python file synchronization
Sherif Shehab Aldin
silentquote at gmail.com
Thu Feb 16 21:11:52 CET 2012
First sorry for my very very late reply, has been overloaded at work last
Anyways... I will reply inline this time ;)
On Wed, Feb 8, 2012 at 11:59 AM, Cameron Simpson <cs at zip.com.au> wrote:
> [ Please reply inline; it makes the discussion read like a converation,
> with context. - Cameron
> On 08Feb2012 08:57, Sherif Shehab Aldin <silentquote at gmail.com> wrote:
> | Thanks a lot for your help, I just forgot to state that the FTP server is
> | not under my command, I can't control how the file grow, or how the
> | are added, I can only login to It, copy the whole file.
> Oh. That's a pity.
> | The reason why I am parsing the file and trying to get the diffs between
> | the new file and the old one, and copy it to new_file.time_stamp is that
> | need to cut down the file size so when server (C) grabs the file, It
> | only new data, also to cut down the network bandwidth.
> Can a simple byte count help here? Copy the whole file with FTP. From
> the new copy, extract the bytes from the last byte count offset onward.
> Then parse the smaller file, extracting whole records for use by (C).
> That way you can just keep the unparsed tail (partial record I imagine)
> around for the next fetch.
> Looking at RFC959 (the FTP protocol):
> it looks like you can do a partial file fetch, also, by issuing a REST
> (restart) command to set a file offset and then issuing a RETR (retrieve)
> command to get the rest of the file. These all need to be in binary mode
> of course.
> So in principle you could track the byte offset of what you have fetched
> with FTP so far, and fetch only what is new.
I am actually grabbing the file from ftp with a bash script using lftp, It
seemed a simple task for python at the beginning and then I noticed the
many problems. I have checked lftp and did not know how to continue
downloading a file. Do I have to use ftp library, may be in python so I can
use that feature?
> | One of my problems was after mounting server (B) diffs_dir into Server
> | throw NFS, I used to create filename.lock first into server (B) local
> | then start copy filename to server (B) then remove filename.lock, so when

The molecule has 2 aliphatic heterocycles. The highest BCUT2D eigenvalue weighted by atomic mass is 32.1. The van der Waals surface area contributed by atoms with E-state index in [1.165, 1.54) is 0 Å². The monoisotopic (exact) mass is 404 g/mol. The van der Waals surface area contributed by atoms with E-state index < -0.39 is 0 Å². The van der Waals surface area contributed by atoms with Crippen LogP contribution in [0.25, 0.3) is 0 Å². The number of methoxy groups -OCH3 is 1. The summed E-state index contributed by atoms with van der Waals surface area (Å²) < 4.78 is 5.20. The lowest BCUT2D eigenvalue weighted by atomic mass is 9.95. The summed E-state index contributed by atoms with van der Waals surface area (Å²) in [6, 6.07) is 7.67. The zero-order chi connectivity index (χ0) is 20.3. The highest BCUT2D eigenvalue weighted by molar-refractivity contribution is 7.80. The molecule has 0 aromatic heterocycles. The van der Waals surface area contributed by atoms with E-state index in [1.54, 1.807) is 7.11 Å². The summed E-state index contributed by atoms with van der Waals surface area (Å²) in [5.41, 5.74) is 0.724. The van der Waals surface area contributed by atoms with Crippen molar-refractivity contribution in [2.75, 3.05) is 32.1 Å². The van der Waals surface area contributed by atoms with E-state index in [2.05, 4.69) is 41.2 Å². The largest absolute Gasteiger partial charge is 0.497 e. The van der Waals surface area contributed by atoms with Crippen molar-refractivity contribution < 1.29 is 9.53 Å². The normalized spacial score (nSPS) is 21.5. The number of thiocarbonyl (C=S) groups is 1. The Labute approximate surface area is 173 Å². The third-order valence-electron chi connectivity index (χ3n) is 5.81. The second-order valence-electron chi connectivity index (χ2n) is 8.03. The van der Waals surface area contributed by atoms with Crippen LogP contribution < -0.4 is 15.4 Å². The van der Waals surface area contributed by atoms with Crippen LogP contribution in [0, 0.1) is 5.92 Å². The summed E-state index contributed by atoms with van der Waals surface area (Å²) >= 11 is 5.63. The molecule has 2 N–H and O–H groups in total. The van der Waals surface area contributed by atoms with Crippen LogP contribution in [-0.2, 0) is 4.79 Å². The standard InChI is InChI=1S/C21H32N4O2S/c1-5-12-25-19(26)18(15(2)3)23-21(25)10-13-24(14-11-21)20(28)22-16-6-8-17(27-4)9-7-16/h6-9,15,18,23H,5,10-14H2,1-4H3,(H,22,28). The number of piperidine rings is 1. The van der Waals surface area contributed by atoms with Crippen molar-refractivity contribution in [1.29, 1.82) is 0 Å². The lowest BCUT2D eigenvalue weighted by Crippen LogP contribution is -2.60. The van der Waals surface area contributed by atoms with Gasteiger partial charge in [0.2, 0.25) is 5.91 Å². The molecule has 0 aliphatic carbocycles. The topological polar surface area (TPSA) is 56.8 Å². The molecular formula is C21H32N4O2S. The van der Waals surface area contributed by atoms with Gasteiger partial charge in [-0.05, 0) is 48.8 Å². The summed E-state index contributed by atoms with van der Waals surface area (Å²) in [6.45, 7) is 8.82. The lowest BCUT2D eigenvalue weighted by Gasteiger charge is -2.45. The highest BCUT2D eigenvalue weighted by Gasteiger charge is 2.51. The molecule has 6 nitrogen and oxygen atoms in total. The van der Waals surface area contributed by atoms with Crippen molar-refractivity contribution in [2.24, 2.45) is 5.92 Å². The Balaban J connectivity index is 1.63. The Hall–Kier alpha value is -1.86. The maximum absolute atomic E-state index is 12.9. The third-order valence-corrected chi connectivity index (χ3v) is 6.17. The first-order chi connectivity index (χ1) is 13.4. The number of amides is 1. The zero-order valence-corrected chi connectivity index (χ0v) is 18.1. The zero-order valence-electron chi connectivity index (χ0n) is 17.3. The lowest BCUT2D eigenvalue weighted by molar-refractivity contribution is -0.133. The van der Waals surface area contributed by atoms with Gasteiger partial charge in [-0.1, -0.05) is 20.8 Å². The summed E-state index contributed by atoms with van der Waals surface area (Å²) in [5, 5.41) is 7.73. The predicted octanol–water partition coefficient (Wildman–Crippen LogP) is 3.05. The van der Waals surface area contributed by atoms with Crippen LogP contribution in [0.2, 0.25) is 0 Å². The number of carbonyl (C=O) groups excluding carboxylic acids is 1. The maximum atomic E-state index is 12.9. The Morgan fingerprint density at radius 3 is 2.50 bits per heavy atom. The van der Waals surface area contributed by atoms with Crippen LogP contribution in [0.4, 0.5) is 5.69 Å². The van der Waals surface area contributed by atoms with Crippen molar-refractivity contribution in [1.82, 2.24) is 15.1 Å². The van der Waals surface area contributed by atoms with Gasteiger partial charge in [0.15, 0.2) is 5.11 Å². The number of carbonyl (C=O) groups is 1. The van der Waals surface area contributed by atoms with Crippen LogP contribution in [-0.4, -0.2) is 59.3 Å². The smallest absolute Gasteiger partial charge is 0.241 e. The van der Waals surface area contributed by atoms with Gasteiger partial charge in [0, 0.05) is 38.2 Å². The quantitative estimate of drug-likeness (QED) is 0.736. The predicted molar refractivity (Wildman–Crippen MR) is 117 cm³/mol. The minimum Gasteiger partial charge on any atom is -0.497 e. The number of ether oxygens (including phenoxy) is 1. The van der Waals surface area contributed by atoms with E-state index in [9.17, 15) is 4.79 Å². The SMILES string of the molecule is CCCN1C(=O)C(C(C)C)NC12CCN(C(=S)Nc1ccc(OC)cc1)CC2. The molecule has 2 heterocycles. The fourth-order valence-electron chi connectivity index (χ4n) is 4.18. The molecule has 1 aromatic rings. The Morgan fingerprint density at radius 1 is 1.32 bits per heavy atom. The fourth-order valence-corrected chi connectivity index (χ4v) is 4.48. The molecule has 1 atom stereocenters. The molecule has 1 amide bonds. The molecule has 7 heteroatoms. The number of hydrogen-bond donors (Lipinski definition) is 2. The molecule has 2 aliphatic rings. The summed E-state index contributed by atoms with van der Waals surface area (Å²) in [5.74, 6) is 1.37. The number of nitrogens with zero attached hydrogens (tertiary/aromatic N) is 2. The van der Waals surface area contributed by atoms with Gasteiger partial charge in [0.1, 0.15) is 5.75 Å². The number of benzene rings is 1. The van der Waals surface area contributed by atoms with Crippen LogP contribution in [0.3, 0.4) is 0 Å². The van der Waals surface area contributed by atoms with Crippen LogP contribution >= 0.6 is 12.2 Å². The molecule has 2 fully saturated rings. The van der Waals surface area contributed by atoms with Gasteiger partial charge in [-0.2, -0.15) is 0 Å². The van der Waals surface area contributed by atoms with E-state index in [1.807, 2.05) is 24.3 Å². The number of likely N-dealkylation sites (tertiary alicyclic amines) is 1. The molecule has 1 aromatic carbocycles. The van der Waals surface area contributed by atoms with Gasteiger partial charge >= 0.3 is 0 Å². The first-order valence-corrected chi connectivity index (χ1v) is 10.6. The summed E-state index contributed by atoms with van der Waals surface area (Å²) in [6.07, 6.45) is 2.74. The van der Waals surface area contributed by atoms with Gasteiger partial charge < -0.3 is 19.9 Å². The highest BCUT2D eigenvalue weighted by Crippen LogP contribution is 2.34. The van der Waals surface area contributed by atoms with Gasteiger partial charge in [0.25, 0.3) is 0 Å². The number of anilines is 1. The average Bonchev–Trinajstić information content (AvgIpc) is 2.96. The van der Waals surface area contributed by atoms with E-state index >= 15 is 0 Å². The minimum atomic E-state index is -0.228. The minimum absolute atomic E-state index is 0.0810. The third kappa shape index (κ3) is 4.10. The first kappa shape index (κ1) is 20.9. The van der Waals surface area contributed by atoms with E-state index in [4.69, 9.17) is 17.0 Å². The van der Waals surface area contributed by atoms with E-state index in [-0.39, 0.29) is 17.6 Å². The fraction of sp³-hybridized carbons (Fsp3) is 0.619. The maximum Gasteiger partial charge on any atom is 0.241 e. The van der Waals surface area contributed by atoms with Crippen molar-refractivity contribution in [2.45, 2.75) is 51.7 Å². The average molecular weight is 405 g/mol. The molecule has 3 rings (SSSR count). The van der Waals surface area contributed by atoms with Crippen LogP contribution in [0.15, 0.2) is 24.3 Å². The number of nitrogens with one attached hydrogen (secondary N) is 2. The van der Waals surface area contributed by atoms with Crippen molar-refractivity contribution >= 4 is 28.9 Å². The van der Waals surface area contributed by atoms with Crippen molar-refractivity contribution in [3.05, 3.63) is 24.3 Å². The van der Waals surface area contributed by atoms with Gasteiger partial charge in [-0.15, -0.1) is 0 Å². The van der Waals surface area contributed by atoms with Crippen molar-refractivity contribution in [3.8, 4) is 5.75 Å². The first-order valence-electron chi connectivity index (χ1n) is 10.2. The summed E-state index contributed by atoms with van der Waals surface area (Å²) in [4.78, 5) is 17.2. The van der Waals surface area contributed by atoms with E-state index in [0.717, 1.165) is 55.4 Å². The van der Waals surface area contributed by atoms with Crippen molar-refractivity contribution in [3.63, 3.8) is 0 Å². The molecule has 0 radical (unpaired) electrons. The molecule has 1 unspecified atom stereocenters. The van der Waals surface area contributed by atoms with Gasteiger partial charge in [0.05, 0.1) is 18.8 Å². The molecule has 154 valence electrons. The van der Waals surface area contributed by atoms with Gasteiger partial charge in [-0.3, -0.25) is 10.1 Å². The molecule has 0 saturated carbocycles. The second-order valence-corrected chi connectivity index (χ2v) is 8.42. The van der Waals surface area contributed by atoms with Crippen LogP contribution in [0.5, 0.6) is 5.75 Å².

> | the daemon running on server (C) parses the files in the local_diffs dir,
> | ignores the files that are still being copied,
> | After searching more yesterday, I found that local mv is atomic, so
> | of creating the lock files, I will copy the new diffs to tmp dir, and
> | the copy is over, mv it to actual diffs dir, that will avoid reading It
> | while It's still being copied.
> Yes, this sounds good. Provided the mv is on the same filesystem.
> For example: "mv /tmp/foo /home/username/foo" is actually a copy and not
> a rename because /tmp is normally a different filesystem from /home.
> Yes they are in same file system, I am making sure of that ;)
> | Sorry if the above is bit confusing, the system is bit complex.
> Complex systems often need fiddly solutions.
> | Also there is one more factor that confuses me, I am so bad in testing,
> | I am trying to start actually implement unit testing to test my code,
> | I find hard is how to test code like the one that do the copy, mv and so,
> | also the code that fetch data from the web.
> Ha. I used to be very bad at testing, now I am improving and am merely
> One approach to testing is to make a mock up of the other half of the
> system, and test against the mockup.
> For example, you have code to FTP new data and then feed it to (C). You
> don't control the server side of the FTP. So you might make a small mock
> up program that writes valid (but fictitious) data records progressively
> to a local data file (write record, flush, pause briefly, etc). If you
> can FTP to your own test machine you could then treat _that_ growing
> file as the remote server's data file.
> Then you could copy it progressively using a byte count to keep track of
> the bits you have seen to skip them, and the the
> If you can't FTP to your test system, you could abstract out the "fetch
> part of this file by FTP" into its own function. Write an equivalent
> function that fetches part of a local file just by opening it.
> Then you could use the local file version in a test that doesn't
> actually do the FTP, but could exercise the rest of it.
> It is also useful to make simple tests of small pieces of the code.
> So make the code to get part of the data a simple function, and write
> tests to execute it in a few ways (no new data, part of a record,
> several records etc).
> You are right, my problem is that I don't care about testing until my code
grows badly and then I notice what I got myself into :)
But ur suggestion is cool. I will try to implement that once I get back to
that project again... As I got some problems with another project currently
so I had to go fix them first.. and then the customer wanted some changes..
There are many people better than I to teach testing.
> I really appreciate your help. I am trying to learn from the mailing list,
I noticed many interesting posts in the list already. I wish I could read
the python-list same way.. but unfortunately the mail digest they send is
quiet annoying :(
Many thanks to you, and I will keep you posted if I got other ideas. :)
> Cameron Simpson <cs at zip.com.au> DoD#743
> Testing can show the presence of bugs, but not their absence. - Dijkstra
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